One of the most unusual parts of Venmo is that it adds social media elements to money transfers. Venmo users can add each other as friends. There's a feed that shows payments between users, and on each payment, you can include a note, emojis, or animated stickers. Venmo also offers privacy settings. If you don't want your payments to be seen by everyone, you can make them visible to only your friends or to just you and the recipient.

Top perks

Quick and convenient payments

Ease of use is a big part of Venmo's popularity. There's hardly any learning curve. You can download it and start sending or receiving money in minutes. Venmo also simplifies splitting expenses -- it offers an on-screen calculator when you send or request money. And if you're splitting a bill with a group, you can send or request the same amount from all of them at once.

When you withdraw money from your Venmo balance, it can take a few business days (usually one to three) to transfer money to your bank account. If you need money faster, Venmo offers instant transfers for a 1% fee, with a minimum of $0.25 and a maximum of $10.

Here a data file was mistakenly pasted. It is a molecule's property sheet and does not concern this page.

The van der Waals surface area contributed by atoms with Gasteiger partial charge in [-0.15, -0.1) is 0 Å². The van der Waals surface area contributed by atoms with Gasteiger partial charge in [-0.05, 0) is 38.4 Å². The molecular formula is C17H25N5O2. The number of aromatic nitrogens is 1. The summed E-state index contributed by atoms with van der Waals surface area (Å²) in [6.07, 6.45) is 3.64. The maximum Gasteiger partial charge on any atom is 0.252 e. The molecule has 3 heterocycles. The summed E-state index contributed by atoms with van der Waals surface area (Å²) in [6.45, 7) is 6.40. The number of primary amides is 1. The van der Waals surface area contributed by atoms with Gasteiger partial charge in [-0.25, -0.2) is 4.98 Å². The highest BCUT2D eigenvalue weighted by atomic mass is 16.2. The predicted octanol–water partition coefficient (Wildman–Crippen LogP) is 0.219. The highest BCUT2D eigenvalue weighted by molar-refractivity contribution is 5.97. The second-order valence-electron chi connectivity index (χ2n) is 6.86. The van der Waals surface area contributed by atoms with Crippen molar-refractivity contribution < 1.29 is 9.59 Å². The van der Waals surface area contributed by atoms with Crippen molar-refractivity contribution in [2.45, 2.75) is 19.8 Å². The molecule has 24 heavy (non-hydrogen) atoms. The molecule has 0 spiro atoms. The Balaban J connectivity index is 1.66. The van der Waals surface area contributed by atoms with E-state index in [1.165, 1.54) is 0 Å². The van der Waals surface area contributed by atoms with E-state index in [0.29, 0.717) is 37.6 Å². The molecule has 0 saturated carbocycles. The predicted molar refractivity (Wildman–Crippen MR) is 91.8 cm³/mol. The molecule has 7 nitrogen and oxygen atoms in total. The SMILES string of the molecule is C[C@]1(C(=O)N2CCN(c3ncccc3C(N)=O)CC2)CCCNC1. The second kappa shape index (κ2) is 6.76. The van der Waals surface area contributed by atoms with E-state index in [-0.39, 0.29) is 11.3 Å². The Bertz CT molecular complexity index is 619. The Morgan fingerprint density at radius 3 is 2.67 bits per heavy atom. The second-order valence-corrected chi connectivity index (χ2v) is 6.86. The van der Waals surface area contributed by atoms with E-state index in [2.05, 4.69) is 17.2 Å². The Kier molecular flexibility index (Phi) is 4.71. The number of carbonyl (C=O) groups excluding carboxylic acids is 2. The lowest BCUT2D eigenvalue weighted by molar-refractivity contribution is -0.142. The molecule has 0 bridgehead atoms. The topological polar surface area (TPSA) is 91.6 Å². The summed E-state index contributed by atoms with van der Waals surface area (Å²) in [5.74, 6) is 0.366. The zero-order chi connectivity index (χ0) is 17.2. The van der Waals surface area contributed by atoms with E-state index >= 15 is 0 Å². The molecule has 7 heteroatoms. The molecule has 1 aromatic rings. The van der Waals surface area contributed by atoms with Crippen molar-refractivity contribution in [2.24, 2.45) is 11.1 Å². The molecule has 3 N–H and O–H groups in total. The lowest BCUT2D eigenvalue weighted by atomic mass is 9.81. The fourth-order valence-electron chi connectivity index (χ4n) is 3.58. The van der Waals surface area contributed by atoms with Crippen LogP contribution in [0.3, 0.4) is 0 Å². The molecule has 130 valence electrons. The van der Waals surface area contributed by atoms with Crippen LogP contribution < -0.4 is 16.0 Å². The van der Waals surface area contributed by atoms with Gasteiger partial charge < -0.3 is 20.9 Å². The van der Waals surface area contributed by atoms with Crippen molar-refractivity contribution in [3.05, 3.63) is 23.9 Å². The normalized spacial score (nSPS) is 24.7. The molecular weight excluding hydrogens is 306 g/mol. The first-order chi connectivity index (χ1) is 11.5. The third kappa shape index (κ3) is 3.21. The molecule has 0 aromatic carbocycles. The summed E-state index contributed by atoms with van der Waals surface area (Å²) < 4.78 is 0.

Venmo doesn't have regular fees, like monthly or annual fees. There's no fee to send money from a bank account, debit card, or your Venmo balance. Credit card payments have a 3% fee, which is standard among payment apps. There's also no fee to receive money or transfer it to your bank account unless you opt for an instant transfer instead of a standard transfer.

Can pay for purchases at select businesses

Venmo is a checkout option with several apps and websites, including Uber, GrubHub, Hulu, Poshmark, and Foot Locker, among others. If you're shopping at a business that accepts Venmo payments, the app can help you zoom through the checkout process.

Offers a debit card and a credit card